When a storm blows in from the northwest, and a sharp wind funnels between the hills which form a ridge above Orange Valley, the old house heaves and creaks and the windows rattle ominously.
Standing in the dimly lit hall, crowded with eighteenth century cedar chairs and the elegant grandfather clock which has stood in the house since the time it was built by my ancestor, Captain William Cox in 1796, one is grippingly aware of the past. With the gale blowing outside, the atmosphere within the house seems alluring.
“There must be a ghost here!” says a visitor entering Orange Valley for the first time. I answer blithely that there is.
The subject is rather pursued because, in passing, I do not like to talk about the ghost. Although I have never seen it, I actually experienced it some years ago which caused me serious alarm. At the time, I was occupying the west bedroom upstairs. Night after night, I was awakened by strange steps pacing back and forth across my room. Eerie lights would also pass by the opened door which led into the day room and small objects on the bureau would move of their own accord.
Sometimes I would feel that I could not breathe, as though I were being choked. Finally, after many unnerving encounters, I called out loudly, “Please, whoever you are, stop this. You are frightening me!”
In the next instant, I was aware of someone standing over me. A warm hand touched my neck. It was as real as if my own mother had touched me. After that night was never again troubled by the ghost.
There are those who have seenthe ghost, or perhaps, I should say ghosts at Orange Valley. One summer afternoon, some 20 years ago, a cousin brought her twin daughters to a young family member’s birthday party. As my cousin was making her way back around the house to leave, she suddenly came upon a woman wearing a long, white dress. Her hair was pulled up behind her head.
“The mysterious woman seemed to want to communicate with me, but she said nothing” recounted my cousin. “She just gazed intently at me. She next beckoned me towards the old rose garden. I looked toward the garden, some 40 feet away and then back at the mysterious woman but she had vanished as quickly as that! I knew then that I had encountered a ghost. For a while I had an odd feeling about it but I tried not to let it bother me.”
A hundred years ago, a spinster named Laura Cox lived at Orange Valley and she took a special interest in growing roses. After her untimely death of palsy in 1861, the rose garden was left to overgrow with weeds. Could the mysterious apparition have been Aunt Laura? No one can say for certain.
Back in 1974, my youngest brother and a few of his friends pitched a tent on the extensive grounds around Orange Valley where they camped for a night. Returning to the house at dawn the following morning, the boys distinctly noticed a middle-aged man staring down at them from the south window of the east bedroom. Although there was sufficient light in the sky, the garden was still dim. My brother shone his torch on the mysterious man whose eyes gleamed as the light passed over them. He was portly and he wore a dark cloak. All of the boys saw him clearly. Soon after, he faded away. In the next instant, my father was awakened and the upstairs rooms were thoroughly searched. No one was discovered.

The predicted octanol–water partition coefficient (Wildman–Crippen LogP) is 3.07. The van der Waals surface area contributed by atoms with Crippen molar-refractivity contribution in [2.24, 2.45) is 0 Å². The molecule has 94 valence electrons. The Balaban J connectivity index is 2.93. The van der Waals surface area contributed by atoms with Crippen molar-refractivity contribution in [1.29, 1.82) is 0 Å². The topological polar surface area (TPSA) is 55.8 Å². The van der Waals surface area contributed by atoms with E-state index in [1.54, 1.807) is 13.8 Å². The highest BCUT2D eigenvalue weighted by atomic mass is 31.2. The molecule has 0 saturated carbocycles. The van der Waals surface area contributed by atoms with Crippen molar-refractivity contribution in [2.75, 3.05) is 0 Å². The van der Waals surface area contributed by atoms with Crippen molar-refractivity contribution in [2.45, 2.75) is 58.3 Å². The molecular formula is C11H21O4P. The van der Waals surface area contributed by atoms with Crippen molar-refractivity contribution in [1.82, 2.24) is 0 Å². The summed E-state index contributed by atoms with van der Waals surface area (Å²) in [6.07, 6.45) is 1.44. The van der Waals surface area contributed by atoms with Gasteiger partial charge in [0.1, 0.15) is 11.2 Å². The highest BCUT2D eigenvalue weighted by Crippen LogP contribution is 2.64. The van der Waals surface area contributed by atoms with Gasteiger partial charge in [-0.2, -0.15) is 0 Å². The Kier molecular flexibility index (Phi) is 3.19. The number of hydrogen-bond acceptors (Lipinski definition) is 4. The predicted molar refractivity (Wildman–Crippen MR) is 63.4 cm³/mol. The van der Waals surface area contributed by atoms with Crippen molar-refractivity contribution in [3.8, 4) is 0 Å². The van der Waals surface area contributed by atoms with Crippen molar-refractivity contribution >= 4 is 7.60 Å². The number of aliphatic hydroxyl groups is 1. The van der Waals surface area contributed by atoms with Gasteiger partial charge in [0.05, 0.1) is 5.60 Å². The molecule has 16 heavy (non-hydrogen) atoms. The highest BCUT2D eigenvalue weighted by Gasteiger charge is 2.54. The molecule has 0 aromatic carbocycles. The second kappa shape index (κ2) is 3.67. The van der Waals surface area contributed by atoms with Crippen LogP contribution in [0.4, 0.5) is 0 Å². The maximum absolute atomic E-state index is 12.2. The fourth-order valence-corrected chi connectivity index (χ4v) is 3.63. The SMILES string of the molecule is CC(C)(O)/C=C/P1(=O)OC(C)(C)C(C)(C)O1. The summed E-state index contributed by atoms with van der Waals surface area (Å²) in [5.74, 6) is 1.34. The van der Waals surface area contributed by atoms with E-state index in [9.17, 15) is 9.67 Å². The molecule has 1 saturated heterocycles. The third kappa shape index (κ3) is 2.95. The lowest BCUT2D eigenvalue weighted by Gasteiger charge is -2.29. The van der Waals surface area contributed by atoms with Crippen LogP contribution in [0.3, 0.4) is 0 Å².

Years later, when I as preparing a history of Orange Valley, I asked my grandfather why the south window of the east bedroom was much larger than the other windows in that room. My grandfather explained that when he was a boy, the room was partitioned. He slept in the northern half, while an eccentric uncle named Aubrey Cox used the southern half. Uncle Aubrey put the large window in because each morning he was in the habit of rising early so that he could stand at the window and watch the approaching dawn. Remembering the episode my brother and his friends had related to the family years before, a chill ran down my spine!
Only recently, while conducting a tour of architectural students through Orange Valley, a young woman on the tour took me aside and said, “You will probably think me crazy but do you know you have a ghost in the house?”
“Well, we have several.” I answered.
“No, this is serious.” The woman clasped my arm tightly. She was clearly disturbed.
“I have communicated with the spirit of a woman of about 40 years of age. She says her name is Mary and she is very distressed because her husband is away at sea and he doesn’t know she is ill.”
Looking through the family genealogical records, I learned that Orange Valley’s builder, Captain William Cox, had married a woman named Mary Robinson in 1790, who died of pneumonia at Orange Valley in April 1806, aged only 42. At the time of her illness and death, Captain Cox was sailing in the West Indies. I shuddered to think that the spirit of Mary Cox had been searching for her husband all these many years.
A large India rubber tree, planted by William Cox in 1947 marks the spot where the original drive to the house began. Sitting formidably upon its rising mound, the old Georgian-style house still reigns proudly over its garden of twisted palmettos and cedars. The past reflecting the continuum of lives intertwined through the tree of life…relatively speaking.
For more spooky stories, pick up a copy of Bermuda’s Favourite Haunts by John Cox, Mac Musson and Joan Skinner.